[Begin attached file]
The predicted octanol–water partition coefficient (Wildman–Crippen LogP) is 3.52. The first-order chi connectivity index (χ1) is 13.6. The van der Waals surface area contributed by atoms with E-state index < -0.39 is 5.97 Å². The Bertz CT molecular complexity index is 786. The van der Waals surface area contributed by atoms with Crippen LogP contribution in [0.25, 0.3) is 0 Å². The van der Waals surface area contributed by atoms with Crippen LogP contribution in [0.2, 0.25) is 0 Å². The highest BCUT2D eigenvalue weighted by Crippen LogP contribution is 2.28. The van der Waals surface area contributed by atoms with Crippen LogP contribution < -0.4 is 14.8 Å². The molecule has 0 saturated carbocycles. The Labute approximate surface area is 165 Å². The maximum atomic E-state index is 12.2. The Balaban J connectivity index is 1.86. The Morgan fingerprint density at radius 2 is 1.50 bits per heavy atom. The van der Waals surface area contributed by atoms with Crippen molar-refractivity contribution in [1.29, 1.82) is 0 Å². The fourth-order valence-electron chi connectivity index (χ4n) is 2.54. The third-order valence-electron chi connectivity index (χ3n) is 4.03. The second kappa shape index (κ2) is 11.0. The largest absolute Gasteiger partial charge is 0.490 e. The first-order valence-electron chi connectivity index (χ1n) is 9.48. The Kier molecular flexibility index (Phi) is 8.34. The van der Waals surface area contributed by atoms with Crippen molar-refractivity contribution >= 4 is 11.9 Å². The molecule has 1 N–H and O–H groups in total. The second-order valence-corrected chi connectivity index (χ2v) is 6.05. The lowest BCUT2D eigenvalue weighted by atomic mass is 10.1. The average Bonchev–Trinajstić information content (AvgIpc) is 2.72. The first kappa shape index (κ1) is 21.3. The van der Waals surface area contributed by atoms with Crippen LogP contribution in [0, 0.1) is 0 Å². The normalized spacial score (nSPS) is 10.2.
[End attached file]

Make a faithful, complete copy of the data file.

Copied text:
The predicted octanol–water partition coefficient (Wildman–Crippen LogP) is 3.52. The first-order chi connectivity index (χ1) is 13.6. The van der Waals surface area contributed by atoms with E-state index < -0.39 is 5.97 Å². The Bertz CT molecular complexity index is 786. The van der Waals surface area contributed by atoms with Crippen LogP contribution in [0.25, 0.3) is 0 Å². The van der Waals surface area contributed by atoms with Crippen LogP contribution in [0.2, 0.25) is 0 Å². The highest BCUT2D eigenvalue weighted by Crippen LogP contribution is 2.28. The van der Waals surface area contributed by atoms with Crippen LogP contribution < -0.4 is 14.8 Å². The molecule has 0 saturated carbocycles. The Labute approximate surface area is 165 Å². The maximum atomic E-state index is 12.2. The Balaban J connectivity index is 1.86. The Morgan fingerprint density at radius 2 is 1.50 bits per heavy atom. The van der Waals surface area contributed by atoms with Crippen molar-refractivity contribution in [1.29, 1.82) is 0 Å². The fourth-order valence-electron chi connectivity index (χ4n) is 2.54. The third-order valence-electron chi connectivity index (χ3n) is 4.03. The second kappa shape index (κ2) is 11.0. The largest absolute Gasteiger partial charge is 0.490 e. The first-order valence-electron chi connectivity index (χ1n) is 9.48. The Kier molecular flexibility index (Phi) is 8.34. The van der Waals surface area contributed by atoms with Crippen molar-refractivity contribution >= 4 is 11.9 Å². The molecule has 1 N–H and O–H groups in total. The second-order valence-corrected chi connectivity index (χ2v) is 6.05. The lowest BCUT2D eigenvalue weighted by atomic mass is 10.1. The average Bonchev–Trinajstić information content (AvgIpc) is 2.72. The first kappa shape index (κ1) is 21.3. The van der Waals surface area contributed by atoms with Crippen LogP contribution in [0, 0.1) is 0 Å². The normalized spacial score (nSPS) is 10.2.